Get on the “Write” Track

The writer Donald Miller offers an interesting thought about journaling: “He captures memories because if he forgets them, it’s as though they didn’t happen.”  

Numerous analysts celebrate the power of journal keeping, and its importance is especially critical for young learners.  I believe everyone can benefit from developing a practice of looking inward, recording actions and feelings, and observing their world with a critical eye.  So how do you take journal writing from an assignment to an opportunity?  How do you make it something that kids will look forward to continuing long beyond their time in your class?  Variety and consistency are two important things to incorporate as you move into this with your kids.Train-clip-art-free-free-clipart-images

For some students, the act of writing will be a foreign concept, and providing prompts and assignments can be helpful.  Your journaling assignment could take the form of a daily diary or creative writing.  (See examples below.)  Your students’ journals could be a series of responses to journal prompts, i.e. questions or considerations that ask the student to evaluate their mood, set or reflect on goals or objectives, or wrestle with life challenges and common situations that they might face.

The key is to just get started and encourage, encourage, encourage.  Here is a process you might consider:

  1. Begin the journal process by having students observe you modeling it; writing in a journal either on your ELMO, Smartboard or overhead projector.
  2. Brainstorm a list of topics that you might write about and list them in the front of your journal. Then each day for a week, share examples of how to write about a few of the topics. Go back and edit or revise something you’ve written; add to the topic list based on something you did the previous evening.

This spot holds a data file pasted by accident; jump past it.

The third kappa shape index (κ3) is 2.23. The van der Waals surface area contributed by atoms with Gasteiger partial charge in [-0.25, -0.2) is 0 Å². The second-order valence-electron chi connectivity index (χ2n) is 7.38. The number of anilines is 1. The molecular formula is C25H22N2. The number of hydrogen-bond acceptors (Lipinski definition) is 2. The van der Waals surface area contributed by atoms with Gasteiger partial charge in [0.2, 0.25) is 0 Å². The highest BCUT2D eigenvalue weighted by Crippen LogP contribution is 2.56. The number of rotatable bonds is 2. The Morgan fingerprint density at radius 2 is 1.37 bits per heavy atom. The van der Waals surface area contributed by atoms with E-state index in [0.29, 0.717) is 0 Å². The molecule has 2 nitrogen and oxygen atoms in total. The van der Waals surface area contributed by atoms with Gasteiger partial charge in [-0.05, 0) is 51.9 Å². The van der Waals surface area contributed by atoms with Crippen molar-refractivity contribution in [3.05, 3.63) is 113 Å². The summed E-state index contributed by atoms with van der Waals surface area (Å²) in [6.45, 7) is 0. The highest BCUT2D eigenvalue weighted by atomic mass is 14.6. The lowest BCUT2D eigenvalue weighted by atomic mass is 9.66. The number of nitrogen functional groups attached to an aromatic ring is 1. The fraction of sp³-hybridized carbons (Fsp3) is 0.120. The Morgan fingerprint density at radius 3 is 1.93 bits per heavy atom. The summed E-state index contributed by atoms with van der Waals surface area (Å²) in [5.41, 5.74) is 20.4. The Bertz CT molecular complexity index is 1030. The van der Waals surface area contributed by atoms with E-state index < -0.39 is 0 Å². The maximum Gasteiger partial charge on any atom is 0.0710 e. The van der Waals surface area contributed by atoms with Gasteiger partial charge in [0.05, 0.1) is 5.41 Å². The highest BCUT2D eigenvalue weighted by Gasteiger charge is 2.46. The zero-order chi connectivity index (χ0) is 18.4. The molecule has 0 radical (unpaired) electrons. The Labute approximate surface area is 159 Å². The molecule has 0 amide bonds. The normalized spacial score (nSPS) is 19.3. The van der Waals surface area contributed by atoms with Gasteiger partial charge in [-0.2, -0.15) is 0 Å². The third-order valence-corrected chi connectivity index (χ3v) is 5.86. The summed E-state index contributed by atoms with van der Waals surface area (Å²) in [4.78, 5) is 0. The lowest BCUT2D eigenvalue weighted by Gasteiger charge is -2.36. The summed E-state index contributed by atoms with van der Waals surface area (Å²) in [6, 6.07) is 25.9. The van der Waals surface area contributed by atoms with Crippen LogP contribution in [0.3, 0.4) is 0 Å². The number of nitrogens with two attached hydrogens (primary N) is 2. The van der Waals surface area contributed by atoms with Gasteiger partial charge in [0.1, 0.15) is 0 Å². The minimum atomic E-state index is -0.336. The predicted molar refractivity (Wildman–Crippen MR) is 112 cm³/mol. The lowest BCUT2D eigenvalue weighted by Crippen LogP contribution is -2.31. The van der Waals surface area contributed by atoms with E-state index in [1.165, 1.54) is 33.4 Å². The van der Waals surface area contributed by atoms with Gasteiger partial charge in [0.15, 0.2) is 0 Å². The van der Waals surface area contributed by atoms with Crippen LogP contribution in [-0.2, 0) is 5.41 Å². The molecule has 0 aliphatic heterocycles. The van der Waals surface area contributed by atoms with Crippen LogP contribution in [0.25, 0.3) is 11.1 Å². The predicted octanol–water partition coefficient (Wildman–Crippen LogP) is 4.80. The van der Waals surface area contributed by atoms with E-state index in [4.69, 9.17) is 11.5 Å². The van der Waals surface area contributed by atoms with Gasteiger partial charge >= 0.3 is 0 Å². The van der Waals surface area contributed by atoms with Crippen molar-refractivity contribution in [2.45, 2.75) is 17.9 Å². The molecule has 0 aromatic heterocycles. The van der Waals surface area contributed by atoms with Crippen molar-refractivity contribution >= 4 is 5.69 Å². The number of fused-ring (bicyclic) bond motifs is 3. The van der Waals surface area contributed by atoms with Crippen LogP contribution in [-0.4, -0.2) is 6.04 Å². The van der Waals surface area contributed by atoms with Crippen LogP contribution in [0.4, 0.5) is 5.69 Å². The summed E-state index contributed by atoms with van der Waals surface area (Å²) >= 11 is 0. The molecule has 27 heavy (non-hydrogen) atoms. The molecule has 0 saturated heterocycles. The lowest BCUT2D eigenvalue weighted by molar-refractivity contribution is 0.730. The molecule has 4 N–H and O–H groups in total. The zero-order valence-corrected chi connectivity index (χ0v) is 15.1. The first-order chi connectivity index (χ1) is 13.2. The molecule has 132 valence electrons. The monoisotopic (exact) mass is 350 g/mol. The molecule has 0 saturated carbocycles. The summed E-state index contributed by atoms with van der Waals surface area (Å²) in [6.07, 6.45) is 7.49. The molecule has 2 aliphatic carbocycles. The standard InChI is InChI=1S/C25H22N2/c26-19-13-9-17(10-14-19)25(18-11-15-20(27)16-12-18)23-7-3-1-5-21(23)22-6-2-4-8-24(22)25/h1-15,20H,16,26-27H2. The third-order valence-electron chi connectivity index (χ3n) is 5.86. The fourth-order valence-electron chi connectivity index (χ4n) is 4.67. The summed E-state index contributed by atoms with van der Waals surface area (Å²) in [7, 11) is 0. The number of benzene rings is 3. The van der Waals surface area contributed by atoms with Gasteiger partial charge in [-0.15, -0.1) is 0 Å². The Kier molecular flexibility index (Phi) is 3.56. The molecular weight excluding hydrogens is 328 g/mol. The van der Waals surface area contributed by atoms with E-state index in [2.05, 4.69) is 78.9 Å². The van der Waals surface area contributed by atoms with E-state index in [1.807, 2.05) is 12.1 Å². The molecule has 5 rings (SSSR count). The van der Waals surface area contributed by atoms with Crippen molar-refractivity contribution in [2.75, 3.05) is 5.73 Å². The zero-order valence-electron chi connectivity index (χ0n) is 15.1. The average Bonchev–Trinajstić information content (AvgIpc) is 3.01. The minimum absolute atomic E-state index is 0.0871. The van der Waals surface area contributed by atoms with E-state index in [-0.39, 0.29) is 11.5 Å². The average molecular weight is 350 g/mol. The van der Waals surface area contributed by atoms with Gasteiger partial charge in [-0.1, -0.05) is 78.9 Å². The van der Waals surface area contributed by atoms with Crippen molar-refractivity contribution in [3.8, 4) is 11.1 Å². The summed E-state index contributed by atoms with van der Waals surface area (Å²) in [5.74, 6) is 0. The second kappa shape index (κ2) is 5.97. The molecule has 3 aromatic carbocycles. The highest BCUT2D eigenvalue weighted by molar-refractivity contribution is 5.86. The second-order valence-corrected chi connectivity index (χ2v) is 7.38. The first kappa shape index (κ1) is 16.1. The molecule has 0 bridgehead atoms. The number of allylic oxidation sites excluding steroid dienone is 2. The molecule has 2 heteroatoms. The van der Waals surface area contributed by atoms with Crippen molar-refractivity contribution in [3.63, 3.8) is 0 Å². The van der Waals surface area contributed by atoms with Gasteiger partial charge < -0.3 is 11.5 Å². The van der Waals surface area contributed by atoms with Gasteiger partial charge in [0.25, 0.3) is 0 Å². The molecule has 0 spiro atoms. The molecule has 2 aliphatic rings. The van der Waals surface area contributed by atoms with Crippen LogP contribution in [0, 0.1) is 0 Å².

3. After a week or so, have them begin their own topic list and journal writing.
  4. As they progress, conference with them about what they’ve written.  Use the time to nurture their early attempts to craft a story or communicate their ideas.  I would suggest that you avoid “grading” the writing itself.  You can track participation and even make the journal assignment mandatory, but the value of journaling comes more from the act of transferring thoughts into words than from the mechanics of writing.  Accuracy, sentence structure, and clarity aren’t as important as learning to process ideas and take thoughts captive in written form.  When a child begins to make progress in turning a phrase or communicating more clearly, celebrate their accomplishments, and challenge them to go to the next level.
  5. Have them refine their list of journal topics as their interests or experiences change. As the year goes by, model for them how to bounce ideas off each other and collaborate. 
  6. At the end of the year, have the students look back at their early work, and compare the ways they have matured or changed during the course of the school year.

If you choose to prompt your students to try their hand at different forms of writing other than a diary, here are some possible ideas:

  1. Poetry
  2. Photo captions
  3. Thank you notes
  4. Letters
  5. Lists
  6. Short stories
  7. News reports
  8. Biographies of friends or family members
  9. Interviews
  10. Instructions or How-To’s (recipes, playing a game, craft projects, etc.)
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1 Comment

  1. D?F?M

     /  June 11, 2016

    boy this is great! how and who got u on the correct track? kids are blessed when they have a teacher like u thanks

    Like

    Reply

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